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HMRC loan charge hits home for thousands of contractors

This April, an estimated 50,000 people who used “contractor loan schemes” may be hit by huge tax bills as HMRC gains powers to recover tax from such schemes going back to 1999.

The controversial loan charge was discussed recently on BBC Radio 4’s popular Money Box programme, with an emphasis on the stark choices facing those affected.

What is the loan charge?

The 2019 loan charge targets individuals who used contractor loan schemes to get paid, at some point as far back as April 1999, when such schemes first became common.

Instead of being paid their fees or salary in the normal way, the money was paid to an offshore company and then at least some of it was lent back to the individual.

The premise was that as it was a loan, it was not taxable, even though there was never any intention for the loan to be paid back.

But now, HMRC says that such arrangements are what they called “disguised remuneration schemes” and that the income was taxable.

If anyone affected does not enter into a repayment plan, HMRC will impose a “loan charge”, a new measure which allows them to collect the tax due in one year.

Tough choices

The issue of the loan charge is certainly a sensitive one and the amounts involved are unprecedented. One IT contractor interviewed by BBC Money Box said he faces a calculated liability of £300,000.

Many claim they were assured at the time by their accountant of the legality of such schemes, or that they were offered little choice by recruitment agencies, if they wanted to keep their contract.

Other criticisms have been levelled at HMRC in respect of the loan charge, with many asking why they didn’t take anti-avoidance action at the time and why aren’t they doing more to target the scheme promoters.

The fact remains, despite the best efforts of lobbyist groups such as the LCAG (Loan Charge Action Group), the loan charge is unlikely to be changed or delayed, leaving those involved with some tough choices.

If you have used a contractor loan scheme in the past 20 years, HMRC urges you to get in touch before the loan charge comes into force on 5 th April.

They will agree terms to repay the demand with interest over a number of years and have tried to reassure people that they will not lose their home and will only face bankruptcy as a last resort.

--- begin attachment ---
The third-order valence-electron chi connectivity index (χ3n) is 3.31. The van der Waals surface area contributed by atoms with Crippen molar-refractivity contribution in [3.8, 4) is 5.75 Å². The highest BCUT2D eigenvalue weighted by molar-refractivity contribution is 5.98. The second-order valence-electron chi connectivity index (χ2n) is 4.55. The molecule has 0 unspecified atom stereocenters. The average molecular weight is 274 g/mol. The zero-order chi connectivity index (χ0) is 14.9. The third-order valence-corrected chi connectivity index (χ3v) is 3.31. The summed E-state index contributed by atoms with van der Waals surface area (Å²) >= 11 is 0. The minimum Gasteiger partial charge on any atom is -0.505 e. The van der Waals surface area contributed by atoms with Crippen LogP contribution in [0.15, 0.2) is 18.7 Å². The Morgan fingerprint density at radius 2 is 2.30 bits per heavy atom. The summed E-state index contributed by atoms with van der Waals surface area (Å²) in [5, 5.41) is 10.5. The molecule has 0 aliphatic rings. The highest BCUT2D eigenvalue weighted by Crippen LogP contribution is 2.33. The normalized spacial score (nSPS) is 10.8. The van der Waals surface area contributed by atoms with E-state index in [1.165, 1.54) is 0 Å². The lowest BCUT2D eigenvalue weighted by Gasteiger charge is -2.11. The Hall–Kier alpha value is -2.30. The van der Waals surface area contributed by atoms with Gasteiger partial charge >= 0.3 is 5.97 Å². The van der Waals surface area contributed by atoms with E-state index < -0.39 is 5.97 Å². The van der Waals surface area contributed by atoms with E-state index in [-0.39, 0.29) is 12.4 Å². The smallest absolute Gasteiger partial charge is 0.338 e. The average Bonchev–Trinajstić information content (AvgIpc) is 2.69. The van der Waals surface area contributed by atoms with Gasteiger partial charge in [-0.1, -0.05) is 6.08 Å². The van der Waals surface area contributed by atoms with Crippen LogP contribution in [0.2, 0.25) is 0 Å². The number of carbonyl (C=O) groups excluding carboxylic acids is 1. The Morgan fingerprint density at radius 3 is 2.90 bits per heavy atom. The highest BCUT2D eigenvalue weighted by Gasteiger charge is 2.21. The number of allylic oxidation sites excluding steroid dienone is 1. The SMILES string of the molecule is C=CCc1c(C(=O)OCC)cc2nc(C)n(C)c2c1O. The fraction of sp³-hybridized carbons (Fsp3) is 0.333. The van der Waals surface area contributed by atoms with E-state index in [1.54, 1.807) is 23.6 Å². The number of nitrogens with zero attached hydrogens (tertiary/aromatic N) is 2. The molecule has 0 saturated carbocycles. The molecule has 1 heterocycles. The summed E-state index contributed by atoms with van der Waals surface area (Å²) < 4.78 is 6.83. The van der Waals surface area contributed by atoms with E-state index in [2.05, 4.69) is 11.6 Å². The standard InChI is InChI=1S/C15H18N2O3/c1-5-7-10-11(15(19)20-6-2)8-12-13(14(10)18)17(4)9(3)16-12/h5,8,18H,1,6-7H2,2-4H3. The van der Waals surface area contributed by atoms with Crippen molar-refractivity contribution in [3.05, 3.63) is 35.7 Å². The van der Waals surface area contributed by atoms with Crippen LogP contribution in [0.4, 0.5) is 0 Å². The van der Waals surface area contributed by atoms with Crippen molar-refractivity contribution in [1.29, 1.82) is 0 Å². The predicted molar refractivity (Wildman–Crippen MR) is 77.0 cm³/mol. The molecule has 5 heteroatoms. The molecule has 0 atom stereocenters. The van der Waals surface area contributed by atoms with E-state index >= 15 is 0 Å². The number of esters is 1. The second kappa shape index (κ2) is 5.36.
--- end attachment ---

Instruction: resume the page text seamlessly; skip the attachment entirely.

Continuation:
HMRC warns that if you wait until after the 5th April you risk a much stiffer penalty, basically having to pay the entire tax liability back in one lump sum.

Tax lecturer and writer Rebecca Benneyworth told Money Box listeners that the best outcome is to go for a negotiated settlement.

No sympathy from HMRC

According to BBC Money Box presenter Paul Lewis, HMRC are completely clear on their position on contractor loan schemes, having stated that:

“These schemes did not work, the payments were always taxable, that’s been supported by the courts and the loan charge is designed to ensure these individuals pay the tax that was due.”

HMRC also warns against any new arrangements which claim to circumvent the loan charge:

“Any arrangements to avoid the loan charge, which seek to deceive HMRC as to what is really happening, may be fraudulent. At the very least, anyone who takes part in an offensive arrangement is likely to face penalty sums, chargeable along with any tax and interest that may be due.”

Bottom line - HMRC are not messing around. Scheme promoters make all sorts of promises to get contractors to sign up, but if something seems too good to be true, it more than likely is.

For your peace of mind and to avoid future trouble with the tax authorities, always use an FCSA accredited umbrella company, CIS provider or limited company accountant. You can find a list of them here.